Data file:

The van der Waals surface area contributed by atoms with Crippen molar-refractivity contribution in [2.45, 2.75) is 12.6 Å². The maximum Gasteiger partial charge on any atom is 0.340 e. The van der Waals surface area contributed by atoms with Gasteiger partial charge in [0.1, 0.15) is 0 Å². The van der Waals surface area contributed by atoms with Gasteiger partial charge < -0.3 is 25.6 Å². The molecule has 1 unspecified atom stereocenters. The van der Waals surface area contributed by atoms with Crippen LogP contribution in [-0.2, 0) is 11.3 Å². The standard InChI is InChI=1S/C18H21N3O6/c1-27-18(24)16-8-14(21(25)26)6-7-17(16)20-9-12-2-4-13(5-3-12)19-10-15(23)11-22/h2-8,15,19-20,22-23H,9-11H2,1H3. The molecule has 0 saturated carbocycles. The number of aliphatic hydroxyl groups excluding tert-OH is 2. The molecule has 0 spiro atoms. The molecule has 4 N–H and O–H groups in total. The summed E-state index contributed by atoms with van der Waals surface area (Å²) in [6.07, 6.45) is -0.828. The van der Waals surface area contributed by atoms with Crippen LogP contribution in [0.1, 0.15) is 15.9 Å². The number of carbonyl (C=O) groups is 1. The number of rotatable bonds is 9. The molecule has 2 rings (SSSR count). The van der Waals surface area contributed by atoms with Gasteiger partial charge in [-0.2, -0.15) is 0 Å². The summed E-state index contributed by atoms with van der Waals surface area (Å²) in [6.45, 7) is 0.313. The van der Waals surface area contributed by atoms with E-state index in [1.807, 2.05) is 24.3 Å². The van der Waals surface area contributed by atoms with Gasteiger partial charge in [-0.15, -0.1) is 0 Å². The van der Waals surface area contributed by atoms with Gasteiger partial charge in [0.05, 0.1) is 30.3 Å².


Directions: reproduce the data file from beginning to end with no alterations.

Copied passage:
The van der Waals surface area contributed by atoms with Crippen molar-refractivity contribution in [2.45, 2.75) is 12.6 Å². The maximum Gasteiger partial charge on any atom is 0.340 e. The van der Waals surface area contributed by atoms with Gasteiger partial charge in [0.1, 0.15) is 0 Å². The van der Waals surface area contributed by atoms with Gasteiger partial charge < -0.3 is 25.6 Å². The molecule has 1 unspecified atom stereocenters. The van der Waals surface area contributed by atoms with Crippen LogP contribution in [-0.2, 0) is 11.3 Å². The standard InChI is InChI=1S/C18H21N3O6/c1-27-18(24)16-8-14(21(25)26)6-7-17(16)20-9-12-2-4-13(5-3-12)19-10-15(23)11-22/h2-8,15,19-20,22-23H,9-11H2,1H3. The molecule has 0 saturated carbocycles. The number of aliphatic hydroxyl groups excluding tert-OH is 2. The molecule has 0 spiro atoms. The molecule has 4 N–H and O–H groups in total. The summed E-state index contributed by atoms with van der Waals surface area (Å²) in [6.07, 6.45) is -0.828. The van der Waals surface area contributed by atoms with Crippen LogP contribution in [0.1, 0.15) is 15.9 Å². The number of carbonyl (C=O) groups is 1. The number of rotatable bonds is 9. The molecule has 2 rings (SSSR count). The van der Waals surface area contributed by atoms with Gasteiger partial charge in [-0.2, -0.15) is 0 Å². The summed E-state index contributed by atoms with van der Waals surface area (Å²) in [6.45, 7) is 0.313. The van der Waals surface area contributed by atoms with E-state index in [1.807, 2.05) is 24.3 Å². The van der Waals surface area contributed by atoms with Gasteiger partial charge in [-0.15, -0.1) is 0 Å². The van der Waals surface area contributed by atoms with Gasteiger partial charge in [0.05, 0.1) is 30.3 Å².